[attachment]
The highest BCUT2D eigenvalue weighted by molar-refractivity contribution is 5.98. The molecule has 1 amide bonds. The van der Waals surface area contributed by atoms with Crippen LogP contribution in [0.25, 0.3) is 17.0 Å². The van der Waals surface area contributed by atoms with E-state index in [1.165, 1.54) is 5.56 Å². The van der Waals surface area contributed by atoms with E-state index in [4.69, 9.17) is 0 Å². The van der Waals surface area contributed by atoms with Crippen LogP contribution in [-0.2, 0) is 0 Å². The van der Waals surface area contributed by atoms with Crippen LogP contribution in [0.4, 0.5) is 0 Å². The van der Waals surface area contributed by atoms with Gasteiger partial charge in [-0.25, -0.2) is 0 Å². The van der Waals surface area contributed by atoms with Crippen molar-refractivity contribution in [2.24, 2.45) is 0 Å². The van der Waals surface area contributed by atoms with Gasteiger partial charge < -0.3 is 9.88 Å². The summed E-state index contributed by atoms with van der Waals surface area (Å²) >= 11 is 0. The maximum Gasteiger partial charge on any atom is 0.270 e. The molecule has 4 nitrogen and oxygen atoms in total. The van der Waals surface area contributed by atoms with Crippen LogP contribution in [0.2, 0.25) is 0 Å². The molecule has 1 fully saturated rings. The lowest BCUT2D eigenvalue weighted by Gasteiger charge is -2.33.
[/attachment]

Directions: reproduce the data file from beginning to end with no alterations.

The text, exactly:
The highest BCUT2D eigenvalue weighted by molar-refractivity contribution is 5.98. The molecule has 1 amide bonds. The van der Waals surface area contributed by atoms with Crippen LogP contribution in [0.25, 0.3) is 17.0 Å². The van der Waals surface area contributed by atoms with E-state index in [1.165, 1.54) is 5.56 Å². The van der Waals surface area contributed by atoms with E-state index in [4.69, 9.17) is 0 Å². The van der Waals surface area contributed by atoms with Crippen LogP contribution in [-0.2, 0) is 0 Å². The van der Waals surface area contributed by atoms with Crippen LogP contribution in [0.4, 0.5) is 0 Å². The van der Waals surface area contributed by atoms with Gasteiger partial charge in [-0.25, -0.2) is 0 Å². The van der Waals surface area contributed by atoms with Crippen molar-refractivity contribution in [2.24, 2.45) is 0 Å². The van der Waals surface area contributed by atoms with Gasteiger partial charge < -0.3 is 9.88 Å². The summed E-state index contributed by atoms with van der Waals surface area (Å²) >= 11 is 0. The maximum Gasteiger partial charge on any atom is 0.270 e. The molecule has 4 nitrogen and oxygen atoms in total. The van der Waals surface area contributed by atoms with Crippen LogP contribution in [0.2, 0.25) is 0 Å². The molecule has 1 fully saturated rings. The lowest BCUT2D eigenvalue weighted by Gasteiger charge is -2.33.